There's more to this story than meets the eye... From propertyshark.com the address of the property is:

23360 Malibu Colony Rd NOT 106 Malibu Colony RD.

The records show the following:

5/13/2009 Deed
Sale price $12,000,000
Buyer/Grantor Collin Equities Inc
333 Market St
San Francisco CA 94105
Seller/Grantee Elins Family Trust

You can also see it at Zillow.com


The property is valued at about $4M according to property shark. Why would Wells Fargo buy this property for 3 times the market price?


Lets be real...bottom line is they just don't get it. live it up wells , your time will come as well. What goes around, comes around.

Reminds me of when the GM exec showed up asking for a loan using the company's private jet.

Some executives are not very smart, just lucky


Doesn't matter what happened with the loan/foreclosure. What DOES matter are these corporate swine continuing to live off the pork of other peoples' misery-fraudulently and illegally. Wells Fargo "vows" to take "decisive" action. We've already seen their decisive action with this flagrant and arrogant display of abuse. Guyton should not only be fired - immediately - with NO bonuses, no pension, and prosecuted for not only trespassing, but fined her entire salary since May, when she and her family began occupying a house she took over as if it were hers, yet to which she had no right.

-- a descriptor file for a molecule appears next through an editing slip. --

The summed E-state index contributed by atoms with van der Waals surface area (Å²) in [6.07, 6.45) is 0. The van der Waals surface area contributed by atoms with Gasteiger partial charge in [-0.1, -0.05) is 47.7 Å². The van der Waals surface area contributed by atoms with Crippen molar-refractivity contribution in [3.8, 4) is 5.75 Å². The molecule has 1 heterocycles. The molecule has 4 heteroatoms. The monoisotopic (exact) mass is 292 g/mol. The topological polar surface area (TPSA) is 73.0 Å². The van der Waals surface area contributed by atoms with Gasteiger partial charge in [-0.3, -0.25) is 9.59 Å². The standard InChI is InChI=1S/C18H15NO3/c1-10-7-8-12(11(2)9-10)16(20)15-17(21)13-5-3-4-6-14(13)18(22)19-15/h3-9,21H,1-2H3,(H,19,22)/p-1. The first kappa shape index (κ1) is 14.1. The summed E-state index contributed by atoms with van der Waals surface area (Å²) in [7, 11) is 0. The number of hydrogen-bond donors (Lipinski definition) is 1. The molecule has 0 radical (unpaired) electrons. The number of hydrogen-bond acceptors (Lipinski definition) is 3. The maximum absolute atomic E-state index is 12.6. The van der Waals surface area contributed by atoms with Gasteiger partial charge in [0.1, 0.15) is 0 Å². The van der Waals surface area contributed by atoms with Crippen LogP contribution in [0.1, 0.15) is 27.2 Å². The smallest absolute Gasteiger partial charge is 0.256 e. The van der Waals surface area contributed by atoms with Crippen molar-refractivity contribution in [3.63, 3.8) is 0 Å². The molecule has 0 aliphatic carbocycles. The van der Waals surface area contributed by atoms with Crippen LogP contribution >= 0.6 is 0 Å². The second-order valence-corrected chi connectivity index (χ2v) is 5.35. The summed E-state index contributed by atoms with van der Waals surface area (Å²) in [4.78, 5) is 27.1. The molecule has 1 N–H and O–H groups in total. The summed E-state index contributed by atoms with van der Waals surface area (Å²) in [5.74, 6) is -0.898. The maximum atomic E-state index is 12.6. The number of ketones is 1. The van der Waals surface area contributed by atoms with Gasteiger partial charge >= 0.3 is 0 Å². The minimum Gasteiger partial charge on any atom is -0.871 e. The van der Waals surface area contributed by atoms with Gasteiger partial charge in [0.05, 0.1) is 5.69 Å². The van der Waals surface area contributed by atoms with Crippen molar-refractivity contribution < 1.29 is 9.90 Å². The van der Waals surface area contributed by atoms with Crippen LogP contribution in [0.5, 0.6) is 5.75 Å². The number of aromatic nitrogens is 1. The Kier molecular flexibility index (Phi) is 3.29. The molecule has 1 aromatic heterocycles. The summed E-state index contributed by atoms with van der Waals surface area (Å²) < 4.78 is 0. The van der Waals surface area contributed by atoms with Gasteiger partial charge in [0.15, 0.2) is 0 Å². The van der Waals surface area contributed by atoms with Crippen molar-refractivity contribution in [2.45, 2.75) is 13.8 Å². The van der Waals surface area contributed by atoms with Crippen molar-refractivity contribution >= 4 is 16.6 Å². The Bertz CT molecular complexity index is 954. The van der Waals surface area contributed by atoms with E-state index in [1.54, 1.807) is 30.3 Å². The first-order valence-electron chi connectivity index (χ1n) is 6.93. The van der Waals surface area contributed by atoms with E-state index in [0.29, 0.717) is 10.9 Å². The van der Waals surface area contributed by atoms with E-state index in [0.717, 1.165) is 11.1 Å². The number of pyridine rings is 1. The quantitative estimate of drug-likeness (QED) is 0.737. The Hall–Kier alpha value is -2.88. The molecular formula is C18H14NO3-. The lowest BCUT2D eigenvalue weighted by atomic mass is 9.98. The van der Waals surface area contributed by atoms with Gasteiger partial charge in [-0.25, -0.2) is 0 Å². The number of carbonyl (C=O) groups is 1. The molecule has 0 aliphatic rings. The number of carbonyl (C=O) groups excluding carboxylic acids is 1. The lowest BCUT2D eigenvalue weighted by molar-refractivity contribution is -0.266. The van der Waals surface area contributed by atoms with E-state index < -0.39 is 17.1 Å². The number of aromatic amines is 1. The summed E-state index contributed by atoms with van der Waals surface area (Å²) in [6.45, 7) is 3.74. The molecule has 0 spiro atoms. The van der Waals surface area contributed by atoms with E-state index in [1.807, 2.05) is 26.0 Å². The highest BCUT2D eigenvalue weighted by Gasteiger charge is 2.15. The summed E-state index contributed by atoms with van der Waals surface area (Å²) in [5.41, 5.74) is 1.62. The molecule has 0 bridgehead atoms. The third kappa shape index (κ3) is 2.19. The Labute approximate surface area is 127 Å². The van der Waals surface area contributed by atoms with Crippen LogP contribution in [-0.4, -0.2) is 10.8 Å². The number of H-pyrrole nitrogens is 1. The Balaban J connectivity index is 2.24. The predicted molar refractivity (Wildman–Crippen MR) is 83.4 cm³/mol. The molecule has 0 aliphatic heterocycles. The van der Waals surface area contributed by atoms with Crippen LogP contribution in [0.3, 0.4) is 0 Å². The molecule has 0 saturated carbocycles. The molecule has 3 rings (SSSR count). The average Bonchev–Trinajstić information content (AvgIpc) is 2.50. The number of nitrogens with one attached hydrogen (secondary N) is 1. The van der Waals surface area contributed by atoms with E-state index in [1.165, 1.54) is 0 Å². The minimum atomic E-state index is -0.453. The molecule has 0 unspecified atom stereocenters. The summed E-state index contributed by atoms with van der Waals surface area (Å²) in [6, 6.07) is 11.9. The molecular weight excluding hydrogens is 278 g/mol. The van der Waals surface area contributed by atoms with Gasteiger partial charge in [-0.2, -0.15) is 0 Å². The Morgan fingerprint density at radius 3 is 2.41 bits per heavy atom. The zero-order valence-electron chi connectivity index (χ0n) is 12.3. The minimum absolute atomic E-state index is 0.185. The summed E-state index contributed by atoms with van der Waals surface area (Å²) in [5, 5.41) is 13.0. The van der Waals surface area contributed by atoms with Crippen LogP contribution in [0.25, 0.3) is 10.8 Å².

Notice the silent sow now, who won't answer e-mails or her phone. Bacon, anyone?

Belinda Gomez

Why is the LAT editorial board member's first impulse to defend the shenanigans of the Wells Fargo exec? Is it because she's African-American? I'll bet that if some Anglo male pulled this same stunt that the LAT would be denouncing corporate privilege left, right and sideways.

Guyton worked for Gray Davis, which tells me everything I need to know about the content of her character.

(And how do I know she's African-American? Because I can do research on the internet.)


So Cheronda Guyton,a well paid exec,who lives in Beverly Hills at 130 N Gardner St,Los Angeles,90036 in a $900,000
home with her husband Andrew Guyton has definitely exibhited a quirk in human behaviour.

Why does this Wells Fargo Exec's home carry a Downey Savings(now US Bank) mortgage?


Property is now listed (as of last night) for $21.5 million with Chad Rogers who, to the best of my knowledge, has never sold a beachfront home in Malibu Colony and who's father reportedly has ties to Wells Fargo Bank. Last minute listing as there is very little detail in the setup sheet. Why not one of the local Malibu Colony agents mentioned in the article or Marcus Beck, Tracy Testin, etc. etc. who presented offers to the bank. Curious...